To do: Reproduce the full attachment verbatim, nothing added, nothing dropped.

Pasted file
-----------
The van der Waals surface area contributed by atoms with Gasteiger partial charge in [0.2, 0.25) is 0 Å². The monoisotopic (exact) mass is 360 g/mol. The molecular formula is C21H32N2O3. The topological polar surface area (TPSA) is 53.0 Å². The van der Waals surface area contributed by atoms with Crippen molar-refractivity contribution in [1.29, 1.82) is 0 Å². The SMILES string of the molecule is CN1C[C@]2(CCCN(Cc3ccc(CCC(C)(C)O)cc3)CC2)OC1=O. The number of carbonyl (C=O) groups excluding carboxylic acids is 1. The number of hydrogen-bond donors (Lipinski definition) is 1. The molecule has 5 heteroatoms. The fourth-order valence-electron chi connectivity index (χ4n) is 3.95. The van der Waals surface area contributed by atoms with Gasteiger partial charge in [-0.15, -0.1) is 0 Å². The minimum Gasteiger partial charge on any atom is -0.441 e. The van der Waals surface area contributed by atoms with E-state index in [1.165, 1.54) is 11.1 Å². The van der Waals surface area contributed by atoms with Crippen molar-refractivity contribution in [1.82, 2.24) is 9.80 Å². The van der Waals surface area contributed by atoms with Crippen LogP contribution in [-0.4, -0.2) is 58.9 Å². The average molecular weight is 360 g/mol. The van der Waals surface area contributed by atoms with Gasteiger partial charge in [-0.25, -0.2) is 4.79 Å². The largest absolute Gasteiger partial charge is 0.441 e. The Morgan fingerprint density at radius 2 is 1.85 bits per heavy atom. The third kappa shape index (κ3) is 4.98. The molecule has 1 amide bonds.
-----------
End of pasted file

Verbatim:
The van der Waals surface area contributed by atoms with Gasteiger partial charge in [0.2, 0.25) is 0 Å². The monoisotopic (exact) mass is 360 g/mol. The molecular formula is C21H32N2O3. The topological polar surface area (TPSA) is 53.0 Å². The van der Waals surface area contributed by atoms with Crippen molar-refractivity contribution in [1.29, 1.82) is 0 Å². The SMILES string of the molecule is CN1C[C@]2(CCCN(Cc3ccc(CCC(C)(C)O)cc3)CC2)OC1=O. The number of carbonyl (C=O) groups excluding carboxylic acids is 1. The number of hydrogen-bond donors (Lipinski definition) is 1. The molecule has 5 heteroatoms. The fourth-order valence-electron chi connectivity index (χ4n) is 3.95. The van der Waals surface area contributed by atoms with Gasteiger partial charge in [-0.15, -0.1) is 0 Å². The minimum Gasteiger partial charge on any atom is -0.441 e. The van der Waals surface area contributed by atoms with E-state index in [1.165, 1.54) is 11.1 Å². The van der Waals surface area contributed by atoms with Crippen molar-refractivity contribution in [1.82, 2.24) is 9.80 Å². The van der Waals surface area contributed by atoms with Crippen LogP contribution in [-0.4, -0.2) is 58.9 Å². The average molecular weight is 360 g/mol. The van der Waals surface area contributed by atoms with Gasteiger partial charge in [-0.25, -0.2) is 4.79 Å². The largest absolute Gasteiger partial charge is 0.441 e. The Morgan fingerprint density at radius 2 is 1.85 bits per heavy atom. The third kappa shape index (κ3) is 4.98. The molecule has 1 amide bonds.